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CANNES — “Gangs of New York” was gangbusters in its preview here Monday.

Even before the 20-minute presentation of Miramax’s “Gangs” drew an enthusiastic response at the jam-packed Palais, the participants were greeted with a fest frenzy.

Long before the 5 p.m. screening, huge crowds thronged outside to catch a glimpse of filmmaker Martin Scorsese and stars Cameron Diaz and Leonardo DiCaprio accompanied by Miramax co-topper Harvey Weinstein. Members of the crowd, not deterred by heavy security and the barriers, held up handwritten signs welcoming “Leo” and “Cameron” to Cannes.

Inside, attendees whistled, cheered and gave a prolonged standing ovation to the filmmaker as he walked to his seat.

“I am honored to show an extended preview of ‘Gangs of New York’ that will be released at the end of the year,” Scorsese said as he introduced the presentation.

“The majority of the story takes place between 1846 and 1863 in New York, and it encompasses the American Civil War and also the first great wave of immigration — the Irish — and the film ultimately ends during the worst riots in history — the draft riots of the 1860s in New York. Ultimately this picture asks the question: What is America and what is an American?”

Seven weeks to prep

A few days ago, Scorsese told Daily Variety that it had taken him seven weeks to prepare the footage.

Nearly two years after he began lensing, the helmer admitted that he was feeling the pressure: He is editing the film and is also in the midst of shooting some pickups.

While he said the pic’s violence creates “some tough stuff,” Weinstein has been supportive, according to the director, who shrugged off rumors of battles between the two.

Film editor Thelma Schoonmaker and he “put a lot of time into it (the 20-minute preview), and we also relied heavily on the Miramax group,” Scorsese said from his office in New York, where he was deep in the editing process of “Gangs.”

Still shooting

Scorsese, who also heads up the Cinefondation short-film jury, arrived in town Sunday. “Gangs” is slated for a Dec. 25 release Stateside by Miramax Films. Pic was co-financed by Initial Entertainment Group, which sold the pic overseas.

While the release comes more than a year after the original target of Dec. 21, 2001, Scorsese said he’s still not finished shooting.

He completed two days of close-ups and pickups with DiCaprio, Diaz and Daniel Day-Lewis last week in New York and will do another two days of insert photography after Cannes. Shooting began Aug. 30, 2000, at the Cinecitta studios in Rome.

Scorsese pointed out that while last-minute shoots are not unusual on films, because of the lengthy process, he’s concerned about public perception.

“When people hear this, they think, ‘It’s a big movie and they’re still shooting,’ ” he said. “But it’s because when you edit the stuff, you discover things you needed. Harvey Weinstein was good enough in the final analysis to turn around and say, ‘Listen, you need two days for some pickup shoots, go ahead and shoot — get what you need.’ ”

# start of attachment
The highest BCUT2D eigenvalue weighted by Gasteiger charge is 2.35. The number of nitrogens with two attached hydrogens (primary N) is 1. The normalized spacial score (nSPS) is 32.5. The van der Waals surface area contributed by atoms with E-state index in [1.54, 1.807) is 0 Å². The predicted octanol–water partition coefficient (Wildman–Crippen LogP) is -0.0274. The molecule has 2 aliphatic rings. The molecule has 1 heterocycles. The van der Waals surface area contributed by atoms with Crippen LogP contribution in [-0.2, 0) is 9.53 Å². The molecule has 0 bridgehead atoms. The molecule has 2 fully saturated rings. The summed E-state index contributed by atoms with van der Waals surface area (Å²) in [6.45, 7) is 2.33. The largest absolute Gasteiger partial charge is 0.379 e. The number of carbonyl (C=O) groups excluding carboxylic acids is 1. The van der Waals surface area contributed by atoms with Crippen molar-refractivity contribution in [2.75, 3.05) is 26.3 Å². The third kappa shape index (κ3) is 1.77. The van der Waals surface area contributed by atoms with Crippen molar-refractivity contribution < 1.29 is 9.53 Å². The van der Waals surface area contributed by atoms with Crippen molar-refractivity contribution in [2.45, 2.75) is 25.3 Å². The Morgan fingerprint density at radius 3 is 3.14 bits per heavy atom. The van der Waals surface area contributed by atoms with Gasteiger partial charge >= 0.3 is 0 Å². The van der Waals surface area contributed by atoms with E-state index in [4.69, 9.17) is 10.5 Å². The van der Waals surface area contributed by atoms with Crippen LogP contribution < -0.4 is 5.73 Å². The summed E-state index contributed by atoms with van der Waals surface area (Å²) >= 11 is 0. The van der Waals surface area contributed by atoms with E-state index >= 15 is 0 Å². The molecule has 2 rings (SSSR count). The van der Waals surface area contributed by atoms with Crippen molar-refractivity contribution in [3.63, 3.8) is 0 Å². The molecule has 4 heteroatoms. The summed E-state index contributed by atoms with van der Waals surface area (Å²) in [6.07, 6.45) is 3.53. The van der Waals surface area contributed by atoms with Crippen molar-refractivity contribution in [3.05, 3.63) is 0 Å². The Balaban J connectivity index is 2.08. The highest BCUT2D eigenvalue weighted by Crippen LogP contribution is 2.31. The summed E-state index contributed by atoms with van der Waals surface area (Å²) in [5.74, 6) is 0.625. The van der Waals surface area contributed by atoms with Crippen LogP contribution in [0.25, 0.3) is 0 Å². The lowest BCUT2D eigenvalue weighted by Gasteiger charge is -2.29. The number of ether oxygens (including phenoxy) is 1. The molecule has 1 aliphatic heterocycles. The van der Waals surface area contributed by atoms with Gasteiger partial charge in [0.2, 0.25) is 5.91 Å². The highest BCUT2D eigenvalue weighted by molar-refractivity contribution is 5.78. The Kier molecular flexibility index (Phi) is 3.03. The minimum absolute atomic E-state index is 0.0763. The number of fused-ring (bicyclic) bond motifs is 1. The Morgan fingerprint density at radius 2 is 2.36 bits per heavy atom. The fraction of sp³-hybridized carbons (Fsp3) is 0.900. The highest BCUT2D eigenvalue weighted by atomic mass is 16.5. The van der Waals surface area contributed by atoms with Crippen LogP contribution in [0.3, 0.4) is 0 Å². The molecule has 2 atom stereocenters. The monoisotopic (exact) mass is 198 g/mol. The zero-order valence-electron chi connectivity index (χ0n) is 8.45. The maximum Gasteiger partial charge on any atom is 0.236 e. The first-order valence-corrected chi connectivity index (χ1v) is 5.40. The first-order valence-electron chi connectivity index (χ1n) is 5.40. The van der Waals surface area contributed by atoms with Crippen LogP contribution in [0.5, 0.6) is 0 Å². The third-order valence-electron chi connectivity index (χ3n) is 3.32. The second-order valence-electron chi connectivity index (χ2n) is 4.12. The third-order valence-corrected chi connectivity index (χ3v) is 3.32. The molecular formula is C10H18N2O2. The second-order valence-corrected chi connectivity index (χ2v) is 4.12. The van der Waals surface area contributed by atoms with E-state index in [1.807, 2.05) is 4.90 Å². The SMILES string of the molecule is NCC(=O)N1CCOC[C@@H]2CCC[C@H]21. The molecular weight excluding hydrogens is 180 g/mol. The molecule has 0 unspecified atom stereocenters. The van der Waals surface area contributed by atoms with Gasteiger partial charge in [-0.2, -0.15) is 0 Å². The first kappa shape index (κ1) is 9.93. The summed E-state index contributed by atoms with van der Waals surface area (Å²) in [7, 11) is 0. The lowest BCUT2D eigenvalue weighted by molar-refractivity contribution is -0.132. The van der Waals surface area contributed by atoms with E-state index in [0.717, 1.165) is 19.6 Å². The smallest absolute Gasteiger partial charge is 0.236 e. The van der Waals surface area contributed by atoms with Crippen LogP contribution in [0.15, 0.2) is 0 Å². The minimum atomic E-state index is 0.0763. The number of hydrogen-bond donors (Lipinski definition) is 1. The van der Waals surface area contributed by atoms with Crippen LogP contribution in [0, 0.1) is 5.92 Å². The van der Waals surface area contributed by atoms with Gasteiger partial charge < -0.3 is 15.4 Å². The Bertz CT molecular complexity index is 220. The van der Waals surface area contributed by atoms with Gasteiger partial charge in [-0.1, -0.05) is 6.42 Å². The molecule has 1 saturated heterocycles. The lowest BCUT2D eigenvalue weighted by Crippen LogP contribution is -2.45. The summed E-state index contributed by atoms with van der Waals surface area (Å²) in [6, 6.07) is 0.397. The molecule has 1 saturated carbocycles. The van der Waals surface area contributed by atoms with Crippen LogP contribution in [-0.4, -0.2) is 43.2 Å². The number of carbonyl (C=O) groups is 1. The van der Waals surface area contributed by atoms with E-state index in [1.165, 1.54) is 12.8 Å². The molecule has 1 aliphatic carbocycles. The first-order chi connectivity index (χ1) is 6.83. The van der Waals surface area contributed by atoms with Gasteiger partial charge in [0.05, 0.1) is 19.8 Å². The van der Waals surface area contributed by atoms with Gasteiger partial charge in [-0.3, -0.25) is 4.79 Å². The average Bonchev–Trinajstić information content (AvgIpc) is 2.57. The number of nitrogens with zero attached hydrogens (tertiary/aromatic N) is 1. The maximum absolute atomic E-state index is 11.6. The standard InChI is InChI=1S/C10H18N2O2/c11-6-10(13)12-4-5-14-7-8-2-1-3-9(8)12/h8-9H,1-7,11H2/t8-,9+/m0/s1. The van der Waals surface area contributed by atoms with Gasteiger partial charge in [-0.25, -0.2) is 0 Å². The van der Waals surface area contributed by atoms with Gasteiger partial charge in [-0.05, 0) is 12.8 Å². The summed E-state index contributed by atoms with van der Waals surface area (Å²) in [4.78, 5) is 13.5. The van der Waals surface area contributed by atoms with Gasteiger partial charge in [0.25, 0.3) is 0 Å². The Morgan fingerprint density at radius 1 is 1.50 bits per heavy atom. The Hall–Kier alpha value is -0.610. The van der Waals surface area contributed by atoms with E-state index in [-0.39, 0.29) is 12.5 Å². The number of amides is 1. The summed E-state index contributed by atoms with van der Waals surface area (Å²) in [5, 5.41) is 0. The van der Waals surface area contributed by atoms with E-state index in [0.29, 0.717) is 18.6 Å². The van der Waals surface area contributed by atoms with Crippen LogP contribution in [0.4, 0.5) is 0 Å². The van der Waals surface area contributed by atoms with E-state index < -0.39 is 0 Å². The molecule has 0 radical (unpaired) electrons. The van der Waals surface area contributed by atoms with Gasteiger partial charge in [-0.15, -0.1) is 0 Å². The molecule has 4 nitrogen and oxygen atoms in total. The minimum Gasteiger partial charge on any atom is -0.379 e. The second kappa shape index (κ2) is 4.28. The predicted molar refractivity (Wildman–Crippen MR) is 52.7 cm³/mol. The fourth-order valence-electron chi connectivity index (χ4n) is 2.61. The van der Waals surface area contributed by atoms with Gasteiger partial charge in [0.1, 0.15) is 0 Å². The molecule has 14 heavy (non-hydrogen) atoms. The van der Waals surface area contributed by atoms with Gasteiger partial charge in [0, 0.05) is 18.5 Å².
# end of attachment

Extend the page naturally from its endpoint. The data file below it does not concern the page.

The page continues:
Dumps dishings

Industry rumor has swirled around the relationship between Scorsese and Weinstein during “Gangs.” But Scorsese viewed that struggle as an inevitable part of the process between studio exec producer and director.

“He’s passionate, we have a good relationship, but obviously he’s a very colorful character, and I have my own ways,” Scorsese said. “I’m kind of excitable at times, but the reality is there are certain things he has to say to me and he’s gotta say them.

“Filmmaking is always a battle, a struggle, but he’s been supportive and enthusiastic, and he wants to make my movie.”

He said “Gangs” is expected to receive an R rating from the Motion Picture Assn. of America’s ratings board. But the filmmaker has attempted to depict violence in a different way – by suggestion.

“In one case, I shot five angles to get one move. In less than a second and a half of film, there are five cuts. You never see any blood, just the faces, the hands, the eyes. But there’s no doubt that in the opening battle scene, there is some tough stuff there.”

Nearly three hours

Scorsese said the running time will likely stand at around 2 hours, 44 minutes. “As I speak to you now, I’m going into the editing room to continue working. This is pretty much the picture — it’s pretty much what I wanted to make, and it reflects me in relationship to the material, so I’m pleased.”

As for the future, Scorsese has projects brewing. But now that AMG, which reps the helmer, has significantly changed as a business, given its merger with the Firm, there’s the question of agency representation.

“Mike (Ovitz) is a good friend,” he said, “and has been for the past 20 years, and I’m still very close with him, and basically we think we can still work together in some capacity. For right now, I’m working with (AMG chief) Rick Yorn and AMG and the Firm and the combination of those companies, but my relationship with Ovitz hasn’t changed.”

Back with DiCaprio

Scorsese is developing two projects on which he will collaborate again with DiCaprio and financier Graham King of IEG: “Alexander the Great” and “The Aviator,” a Howard Hughes bio.

“Quite honestly and literally, the water’s up to my nose on ‘Gangs of New York’ right now. I hope once I get a little bit of a rest in a week or two to clear my mind, we will figure out exactly how to go about doing either one or both of these projects. We’d love to do both.”

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